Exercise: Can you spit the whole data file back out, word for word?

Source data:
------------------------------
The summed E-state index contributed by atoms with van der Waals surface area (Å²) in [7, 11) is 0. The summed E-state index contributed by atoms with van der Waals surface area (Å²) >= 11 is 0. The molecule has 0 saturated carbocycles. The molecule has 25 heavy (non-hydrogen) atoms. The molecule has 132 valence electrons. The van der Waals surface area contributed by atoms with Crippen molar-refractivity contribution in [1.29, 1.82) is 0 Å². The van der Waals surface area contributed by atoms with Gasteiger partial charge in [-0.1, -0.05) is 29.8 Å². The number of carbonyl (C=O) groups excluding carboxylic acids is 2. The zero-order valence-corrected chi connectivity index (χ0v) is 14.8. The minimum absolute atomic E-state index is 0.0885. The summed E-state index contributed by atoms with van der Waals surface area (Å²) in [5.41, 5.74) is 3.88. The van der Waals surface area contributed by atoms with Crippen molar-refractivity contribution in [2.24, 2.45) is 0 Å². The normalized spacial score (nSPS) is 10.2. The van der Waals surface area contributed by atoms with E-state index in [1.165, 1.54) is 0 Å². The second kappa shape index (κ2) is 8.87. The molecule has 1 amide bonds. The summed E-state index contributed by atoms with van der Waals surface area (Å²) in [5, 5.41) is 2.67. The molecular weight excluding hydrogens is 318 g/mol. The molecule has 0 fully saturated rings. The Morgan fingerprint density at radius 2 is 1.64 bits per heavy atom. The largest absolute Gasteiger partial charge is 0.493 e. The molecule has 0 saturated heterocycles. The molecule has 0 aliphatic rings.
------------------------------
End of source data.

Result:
The summed E-state index contributed by atoms with van der Waals surface area (Å²) in [7, 11) is 0. The summed E-state index contributed by atoms with van der Waals surface area (Å²) >= 11 is 0. The molecule has 0 saturated carbocycles. The molecule has 25 heavy (non-hydrogen) atoms. The molecule has 132 valence electrons. The van der Waals surface area contributed by atoms with Crippen molar-refractivity contribution in [1.29, 1.82) is 0 Å². The van der Waals surface area contributed by atoms with Gasteiger partial charge in [-0.1, -0.05) is 29.8 Å². The number of carbonyl (C=O) groups excluding carboxylic acids is 2. The zero-order valence-corrected chi connectivity index (χ0v) is 14.8. The minimum absolute atomic E-state index is 0.0885. The summed E-state index contributed by atoms with van der Waals surface area (Å²) in [5.41, 5.74) is 3.88. The van der Waals surface area contributed by atoms with Crippen molar-refractivity contribution in [2.24, 2.45) is 0 Å². The normalized spacial score (nSPS) is 10.2. The van der Waals surface area contributed by atoms with E-state index in [1.165, 1.54) is 0 Å². The second kappa shape index (κ2) is 8.87. The molecule has 1 amide bonds. The summed E-state index contributed by atoms with van der Waals surface area (Å²) in [5, 5.41) is 2.67. The molecular weight excluding hydrogens is 318 g/mol. The molecule has 0 fully saturated rings. The Morgan fingerprint density at radius 2 is 1.64 bits per heavy atom. The largest absolute Gasteiger partial charge is 0.493 e. The molecule has 0 saturated heterocycles. The molecule has 0 aliphatic rings.